Effective feeding

Features - Fertilizer

Six practical steps to prevent nutrient leaching.

June 23, 2011

When excess nutrients leach from nursery and greenhouse fertilizers into the environment, the results can be costly on many levels. Aside from negative environmental impact, bad publicity (and even legal liability for your growing operation), excess leaching can lead to inconsistent crop quality and reduced profitability.

When essential elements intended to feed crops miss their intended targets, fertilizer budgets suffer and large quantities of nutrients may needlessly enter the soil and nearby water supplies. Government agencies are increasingly monitoring groundwater contamination, and many states are regulating nutritional programs as a result. Fertilizer manufacturers are also taking steps to better educate their grower customers. According to Chris Buchheit, manager of ornamental horticulture nutrition products for Everris, his company developed its own sustainability concept called e3—a balance of economy, efficiency and ecology—for just this purpose.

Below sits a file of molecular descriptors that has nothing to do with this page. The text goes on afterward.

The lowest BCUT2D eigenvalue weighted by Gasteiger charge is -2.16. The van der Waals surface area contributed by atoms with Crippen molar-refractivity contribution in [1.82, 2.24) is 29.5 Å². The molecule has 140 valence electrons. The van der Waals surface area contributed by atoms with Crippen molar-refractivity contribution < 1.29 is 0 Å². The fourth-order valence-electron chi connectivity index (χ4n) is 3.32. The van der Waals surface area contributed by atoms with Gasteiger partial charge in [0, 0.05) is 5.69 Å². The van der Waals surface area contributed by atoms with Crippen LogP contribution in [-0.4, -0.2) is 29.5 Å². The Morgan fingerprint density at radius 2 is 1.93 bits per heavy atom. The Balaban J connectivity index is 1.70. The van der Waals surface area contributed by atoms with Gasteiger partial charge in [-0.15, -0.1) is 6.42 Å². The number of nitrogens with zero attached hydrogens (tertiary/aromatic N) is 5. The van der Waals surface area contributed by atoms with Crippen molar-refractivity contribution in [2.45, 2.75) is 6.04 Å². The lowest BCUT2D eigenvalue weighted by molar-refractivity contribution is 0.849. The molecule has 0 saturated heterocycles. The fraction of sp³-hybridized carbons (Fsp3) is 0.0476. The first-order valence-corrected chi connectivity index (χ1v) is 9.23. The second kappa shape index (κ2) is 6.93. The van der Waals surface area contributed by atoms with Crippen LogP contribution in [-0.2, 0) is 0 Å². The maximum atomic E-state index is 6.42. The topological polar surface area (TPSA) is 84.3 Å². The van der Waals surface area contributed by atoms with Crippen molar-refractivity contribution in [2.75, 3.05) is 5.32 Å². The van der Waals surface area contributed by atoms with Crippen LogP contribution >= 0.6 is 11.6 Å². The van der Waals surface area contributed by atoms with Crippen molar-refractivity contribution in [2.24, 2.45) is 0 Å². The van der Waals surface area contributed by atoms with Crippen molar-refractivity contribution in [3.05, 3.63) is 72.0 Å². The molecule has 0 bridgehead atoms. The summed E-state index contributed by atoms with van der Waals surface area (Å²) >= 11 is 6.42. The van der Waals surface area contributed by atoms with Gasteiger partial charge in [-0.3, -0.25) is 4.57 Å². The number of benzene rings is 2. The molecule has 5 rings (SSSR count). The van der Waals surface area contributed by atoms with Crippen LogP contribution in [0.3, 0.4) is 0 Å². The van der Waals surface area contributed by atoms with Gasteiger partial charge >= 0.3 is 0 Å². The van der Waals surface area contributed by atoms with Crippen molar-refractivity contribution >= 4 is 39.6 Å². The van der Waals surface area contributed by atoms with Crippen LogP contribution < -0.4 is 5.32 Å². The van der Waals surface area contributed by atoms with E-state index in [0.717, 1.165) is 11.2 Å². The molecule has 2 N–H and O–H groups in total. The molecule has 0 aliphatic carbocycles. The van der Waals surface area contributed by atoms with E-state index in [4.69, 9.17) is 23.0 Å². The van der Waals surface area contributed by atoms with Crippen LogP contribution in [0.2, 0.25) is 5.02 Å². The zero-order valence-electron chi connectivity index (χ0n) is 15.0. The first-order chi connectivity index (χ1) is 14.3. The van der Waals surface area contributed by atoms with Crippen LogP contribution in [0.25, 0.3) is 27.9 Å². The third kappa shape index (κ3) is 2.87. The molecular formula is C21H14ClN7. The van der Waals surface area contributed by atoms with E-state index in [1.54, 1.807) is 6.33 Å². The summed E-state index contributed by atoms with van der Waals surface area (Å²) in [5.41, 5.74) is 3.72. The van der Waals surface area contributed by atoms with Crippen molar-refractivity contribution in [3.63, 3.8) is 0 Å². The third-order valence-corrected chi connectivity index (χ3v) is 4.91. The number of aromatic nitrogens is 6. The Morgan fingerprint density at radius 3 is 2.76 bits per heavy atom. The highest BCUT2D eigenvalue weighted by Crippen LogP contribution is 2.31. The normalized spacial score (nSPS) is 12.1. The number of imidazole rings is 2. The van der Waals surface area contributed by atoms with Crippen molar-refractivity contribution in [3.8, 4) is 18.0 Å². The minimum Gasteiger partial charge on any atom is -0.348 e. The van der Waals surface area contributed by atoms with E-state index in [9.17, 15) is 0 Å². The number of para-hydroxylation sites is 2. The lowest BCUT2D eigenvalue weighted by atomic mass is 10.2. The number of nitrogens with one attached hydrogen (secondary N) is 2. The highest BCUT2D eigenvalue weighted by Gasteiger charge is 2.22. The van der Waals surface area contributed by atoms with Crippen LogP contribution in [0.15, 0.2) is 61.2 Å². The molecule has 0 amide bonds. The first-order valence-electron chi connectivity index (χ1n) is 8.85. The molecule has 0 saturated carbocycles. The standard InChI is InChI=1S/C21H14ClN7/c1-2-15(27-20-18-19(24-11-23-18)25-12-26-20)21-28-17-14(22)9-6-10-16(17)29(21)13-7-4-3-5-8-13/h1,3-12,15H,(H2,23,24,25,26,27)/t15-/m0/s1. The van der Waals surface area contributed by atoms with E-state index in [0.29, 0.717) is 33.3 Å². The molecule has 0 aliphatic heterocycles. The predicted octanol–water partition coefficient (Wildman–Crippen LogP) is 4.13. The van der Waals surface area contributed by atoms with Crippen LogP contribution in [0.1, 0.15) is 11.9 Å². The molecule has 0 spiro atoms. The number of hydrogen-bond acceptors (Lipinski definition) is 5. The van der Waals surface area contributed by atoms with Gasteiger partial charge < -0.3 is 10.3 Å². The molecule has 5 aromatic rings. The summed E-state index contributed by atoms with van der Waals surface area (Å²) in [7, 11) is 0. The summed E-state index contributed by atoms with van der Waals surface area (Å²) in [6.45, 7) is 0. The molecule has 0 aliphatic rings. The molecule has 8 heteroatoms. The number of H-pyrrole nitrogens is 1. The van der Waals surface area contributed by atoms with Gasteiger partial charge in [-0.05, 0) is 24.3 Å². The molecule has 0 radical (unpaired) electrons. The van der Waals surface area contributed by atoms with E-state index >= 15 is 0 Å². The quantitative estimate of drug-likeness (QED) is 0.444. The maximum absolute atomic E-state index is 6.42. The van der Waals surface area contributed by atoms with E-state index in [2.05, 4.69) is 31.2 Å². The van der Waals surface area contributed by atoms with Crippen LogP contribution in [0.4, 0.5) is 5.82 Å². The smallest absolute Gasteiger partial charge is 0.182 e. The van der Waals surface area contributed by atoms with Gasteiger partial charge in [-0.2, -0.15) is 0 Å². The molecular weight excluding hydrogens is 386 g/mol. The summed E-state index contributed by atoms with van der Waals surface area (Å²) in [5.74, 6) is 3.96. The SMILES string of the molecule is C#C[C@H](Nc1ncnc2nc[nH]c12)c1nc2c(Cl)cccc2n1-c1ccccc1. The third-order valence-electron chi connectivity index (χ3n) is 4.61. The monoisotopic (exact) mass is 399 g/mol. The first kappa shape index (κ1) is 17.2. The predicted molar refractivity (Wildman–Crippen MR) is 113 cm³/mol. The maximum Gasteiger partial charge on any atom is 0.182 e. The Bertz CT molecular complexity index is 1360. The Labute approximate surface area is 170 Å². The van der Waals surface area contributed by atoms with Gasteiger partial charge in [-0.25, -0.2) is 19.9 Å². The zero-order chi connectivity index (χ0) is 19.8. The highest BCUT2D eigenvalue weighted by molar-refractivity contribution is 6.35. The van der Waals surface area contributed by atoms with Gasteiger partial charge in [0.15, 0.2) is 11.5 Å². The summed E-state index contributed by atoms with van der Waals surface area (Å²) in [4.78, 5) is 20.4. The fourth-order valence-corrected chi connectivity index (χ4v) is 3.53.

“We understand the environmental and financial pressures our grower customers are facing,” Buchheit said. “The goal of our e3 concept is to help growers understand how they can mesh sustainable production processes with financial success. Using fertilizers efficiently by minimizing nutrient leaching is an integral part of this concept.”

Growers who are not currently trying to manage excess nutrient leaching should take the time to investigate this issue and implement better nutrient management practices where possible, Buchheit said.

“Efficient and profitable growers should strive to deliver nutrient programs that maximize efficiency of nutrient uptake by matching plant needs,” Buchheit said. “These programs should also focus on reducing waste and maximizing financial return.”

Growers can capitalize on the returns on their investments in fertilizer and become better environmental stewards by selecting the most appropriate products and using them responsibly. Here are six practical steps to prevent nutrient leaching.

1. Product selection
Proper fertilizer selection is critical to success. Adding unnecessary nutrients will not grow a better crop, but it will increase both production costs and the likelihood that nutrients will leach. Select products from a position of strength:
  • Understand the nutrient needs of your crops.
  • Monitor your growing system to understand what nutrient contribution irrigation water and growing media/soil might contribute.